Female Filmmaker Friday: Jennifer Kent, Director of "The Nightingale"
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"Jen is an incredibly empathetic director, and we just really wanted to be committed to the truth of what living through something like that is like."
Jennifer Kent is an Australian director, writer, and actress who graduated from the National Institute of Dramatic Art in 1991.
Kent began her career as an actress, working mostly on Australian television before her interest shifted toward directing. Not wishing to attend film school, Kent wrote to director Lars von Trier and asked to study under him. He gave her a job on his film Dogville.
Kent’s first directing job came with her short film Monster, screening it at many film festivals all over the world. Her feature debut happened in 2014 with the film The Babadook, starring actress Essie Davis. The film, of the horror genre, debuted at the 2014 Sundance Film Festival. It received critical and audience acclaim around the world, thus proving women could direct and write horror when given the opportunity.
Kent’s second feature-length film The Nightingale takes place in 1825, and follows Irish woman, Clare, who chases the British officer who violated her person, and her family. The film’s violent content has been said to make some movie-goers leave theaters, but Kent says the numbers of walk-outs have been exaggerated by the media. While the film is violent in some instances (there are two rape scenes, as well as other violent acts), Kent is quick to point out the double standards held for women who tell stories of violence:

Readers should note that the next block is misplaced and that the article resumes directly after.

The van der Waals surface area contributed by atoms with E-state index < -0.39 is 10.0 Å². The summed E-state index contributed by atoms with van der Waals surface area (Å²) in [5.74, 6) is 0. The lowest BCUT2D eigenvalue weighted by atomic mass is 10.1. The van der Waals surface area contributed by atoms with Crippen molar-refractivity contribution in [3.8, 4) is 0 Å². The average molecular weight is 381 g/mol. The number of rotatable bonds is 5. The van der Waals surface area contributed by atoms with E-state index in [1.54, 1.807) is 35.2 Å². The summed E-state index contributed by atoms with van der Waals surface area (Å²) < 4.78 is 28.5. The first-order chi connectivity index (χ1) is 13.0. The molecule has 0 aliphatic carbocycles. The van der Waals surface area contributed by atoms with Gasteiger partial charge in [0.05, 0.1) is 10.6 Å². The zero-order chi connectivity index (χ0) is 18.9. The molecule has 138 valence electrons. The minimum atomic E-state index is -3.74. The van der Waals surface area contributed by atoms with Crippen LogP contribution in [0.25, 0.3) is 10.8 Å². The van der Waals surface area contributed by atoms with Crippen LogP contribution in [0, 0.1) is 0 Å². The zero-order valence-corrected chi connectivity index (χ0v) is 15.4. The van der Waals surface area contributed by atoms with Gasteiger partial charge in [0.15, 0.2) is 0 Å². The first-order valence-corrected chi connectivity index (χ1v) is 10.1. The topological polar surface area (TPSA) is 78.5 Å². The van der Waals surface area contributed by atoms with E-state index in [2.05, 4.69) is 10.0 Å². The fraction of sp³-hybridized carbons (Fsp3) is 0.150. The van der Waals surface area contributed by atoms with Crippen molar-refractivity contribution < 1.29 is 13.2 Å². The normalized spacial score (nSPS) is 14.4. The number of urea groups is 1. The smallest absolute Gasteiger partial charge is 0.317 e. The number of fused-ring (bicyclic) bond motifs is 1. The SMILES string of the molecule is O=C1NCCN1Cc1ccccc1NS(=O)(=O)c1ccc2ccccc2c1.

“It’s very expected for men to deal in the realm of violence, and it’s not expected for women to have these stories to tell. Which makes me sad, but also very proud that I pushed through and made it.”
The scenes are needed to understand the character’s plight, and also show what real women at the time had to face. Even today, women are the recipients of violent acts as a result of war. This subject matter, while tough to watch, is important to bring to light.
"I think there's a beauty in horror, and there's darkness in light; and I'm always interested in that."
The Nightingale is open in select theaters today.